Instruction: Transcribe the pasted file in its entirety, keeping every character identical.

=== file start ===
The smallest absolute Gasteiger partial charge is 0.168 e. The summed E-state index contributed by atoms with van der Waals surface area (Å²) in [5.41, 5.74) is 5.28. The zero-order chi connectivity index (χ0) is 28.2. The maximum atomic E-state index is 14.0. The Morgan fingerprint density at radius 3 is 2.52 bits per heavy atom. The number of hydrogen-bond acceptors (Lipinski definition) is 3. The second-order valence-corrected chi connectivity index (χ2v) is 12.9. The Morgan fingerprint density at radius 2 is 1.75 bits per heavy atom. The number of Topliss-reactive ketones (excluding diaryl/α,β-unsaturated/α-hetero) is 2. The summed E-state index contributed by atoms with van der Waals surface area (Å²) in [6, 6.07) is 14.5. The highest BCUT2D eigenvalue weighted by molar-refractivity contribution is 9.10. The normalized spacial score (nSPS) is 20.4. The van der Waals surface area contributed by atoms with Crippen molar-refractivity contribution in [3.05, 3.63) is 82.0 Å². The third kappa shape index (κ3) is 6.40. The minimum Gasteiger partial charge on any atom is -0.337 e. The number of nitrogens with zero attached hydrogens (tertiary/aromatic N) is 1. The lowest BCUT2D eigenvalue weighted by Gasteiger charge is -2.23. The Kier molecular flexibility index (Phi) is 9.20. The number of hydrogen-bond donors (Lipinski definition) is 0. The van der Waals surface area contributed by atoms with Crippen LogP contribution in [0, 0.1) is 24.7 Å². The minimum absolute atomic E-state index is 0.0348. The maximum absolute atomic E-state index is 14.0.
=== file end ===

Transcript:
The smallest absolute Gasteiger partial charge is 0.168 e. The summed E-state index contributed by atoms with van der Waals surface area (Å²) in [5.41, 5.74) is 5.28. The zero-order chi connectivity index (χ0) is 28.2. The maximum atomic E-state index is 14.0. The Morgan fingerprint density at radius 3 is 2.52 bits per heavy atom. The number of hydrogen-bond acceptors (Lipinski definition) is 3. The second-order valence-corrected chi connectivity index (χ2v) is 12.9. The Morgan fingerprint density at radius 2 is 1.75 bits per heavy atom. The number of Topliss-reactive ketones (excluding diaryl/α,β-unsaturated/α-hetero) is 2. The summed E-state index contributed by atoms with van der Waals surface area (Å²) in [6, 6.07) is 14.5. The highest BCUT2D eigenvalue weighted by molar-refractivity contribution is 9.10. The normalized spacial score (nSPS) is 20.4. The van der Waals surface area contributed by atoms with Crippen molar-refractivity contribution in [3.05, 3.63) is 82.0 Å². The third kappa shape index (κ3) is 6.40. The minimum Gasteiger partial charge on any atom is -0.337 e. The number of nitrogens with zero attached hydrogens (tertiary/aromatic N) is 1. The lowest BCUT2D eigenvalue weighted by Gasteiger charge is -2.23. The Kier molecular flexibility index (Phi) is 9.20. The number of hydrogen-bond donors (Lipinski definition) is 0. The van der Waals surface area contributed by atoms with Crippen LogP contribution in [0, 0.1) is 24.7 Å². The minimum absolute atomic E-state index is 0.0348. The maximum absolute atomic E-state index is 14.0.